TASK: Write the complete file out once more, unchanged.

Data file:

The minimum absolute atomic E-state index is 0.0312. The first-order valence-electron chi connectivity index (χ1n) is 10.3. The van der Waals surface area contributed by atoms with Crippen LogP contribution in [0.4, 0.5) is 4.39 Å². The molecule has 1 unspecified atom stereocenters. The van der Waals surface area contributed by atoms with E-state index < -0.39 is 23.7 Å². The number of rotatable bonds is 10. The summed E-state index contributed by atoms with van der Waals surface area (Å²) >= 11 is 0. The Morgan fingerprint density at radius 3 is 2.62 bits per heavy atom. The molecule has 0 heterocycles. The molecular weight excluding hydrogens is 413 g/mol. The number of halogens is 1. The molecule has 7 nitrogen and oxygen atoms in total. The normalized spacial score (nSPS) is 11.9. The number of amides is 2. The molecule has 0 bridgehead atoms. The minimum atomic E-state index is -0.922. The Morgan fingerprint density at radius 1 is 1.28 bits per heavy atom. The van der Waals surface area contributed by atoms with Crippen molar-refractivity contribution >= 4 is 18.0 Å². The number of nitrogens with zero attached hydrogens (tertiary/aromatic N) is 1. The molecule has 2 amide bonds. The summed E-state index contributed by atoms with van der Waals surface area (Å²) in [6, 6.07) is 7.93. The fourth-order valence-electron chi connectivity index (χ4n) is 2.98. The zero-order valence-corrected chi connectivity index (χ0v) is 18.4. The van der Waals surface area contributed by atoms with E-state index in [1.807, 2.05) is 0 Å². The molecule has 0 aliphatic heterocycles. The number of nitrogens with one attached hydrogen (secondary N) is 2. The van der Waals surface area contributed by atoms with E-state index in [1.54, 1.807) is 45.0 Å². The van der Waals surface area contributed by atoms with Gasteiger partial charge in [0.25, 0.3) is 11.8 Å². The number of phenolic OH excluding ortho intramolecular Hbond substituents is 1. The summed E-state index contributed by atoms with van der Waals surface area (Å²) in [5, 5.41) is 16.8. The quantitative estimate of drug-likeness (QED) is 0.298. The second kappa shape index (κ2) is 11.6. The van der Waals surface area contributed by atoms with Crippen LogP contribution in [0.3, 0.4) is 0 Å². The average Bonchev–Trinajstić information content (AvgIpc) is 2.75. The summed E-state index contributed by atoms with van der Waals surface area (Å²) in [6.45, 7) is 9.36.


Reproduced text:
The minimum absolute atomic E-state index is 0.0312. The first-order valence-electron chi connectivity index (χ1n) is 10.3. The van der Waals surface area contributed by atoms with Crippen LogP contribution in [0.4, 0.5) is 4.39 Å². The molecule has 1 unspecified atom stereocenters. The van der Waals surface area contributed by atoms with E-state index < -0.39 is 23.7 Å². The number of rotatable bonds is 10. The summed E-state index contributed by atoms with van der Waals surface area (Å²) >= 11 is 0. The Morgan fingerprint density at radius 3 is 2.62 bits per heavy atom. The molecule has 0 heterocycles. The molecular weight excluding hydrogens is 413 g/mol. The number of halogens is 1. The molecule has 7 nitrogen and oxygen atoms in total. The normalized spacial score (nSPS) is 11.9. The number of amides is 2. The molecule has 0 bridgehead atoms. The minimum atomic E-state index is -0.922. The Morgan fingerprint density at radius 1 is 1.28 bits per heavy atom. The van der Waals surface area contributed by atoms with Crippen molar-refractivity contribution >= 4 is 18.0 Å². The number of nitrogens with zero attached hydrogens (tertiary/aromatic N) is 1. The molecule has 2 amide bonds. The summed E-state index contributed by atoms with van der Waals surface area (Å²) in [6, 6.07) is 7.93. The fourth-order valence-electron chi connectivity index (χ4n) is 2.98. The zero-order valence-corrected chi connectivity index (χ0v) is 18.4. The van der Waals surface area contributed by atoms with E-state index in [1.807, 2.05) is 0 Å². The molecule has 0 aliphatic heterocycles. The number of nitrogens with one attached hydrogen (secondary N) is 2. The van der Waals surface area contributed by atoms with E-state index in [1.54, 1.807) is 45.0 Å². The van der Waals surface area contributed by atoms with Gasteiger partial charge in [0.25, 0.3) is 11.8 Å². The number of phenolic OH excluding ortho intramolecular Hbond substituents is 1. The summed E-state index contributed by atoms with van der Waals surface area (Å²) in [5, 5.41) is 16.8. The quantitative estimate of drug-likeness (QED) is 0.298. The second kappa shape index (κ2) is 11.6. The van der Waals surface area contributed by atoms with Crippen LogP contribution in [0.3, 0.4) is 0 Å². The average Bonchev–Trinajstić information content (AvgIpc) is 2.75. The summed E-state index contributed by atoms with van der Waals surface area (Å²) in [6.45, 7) is 9.36.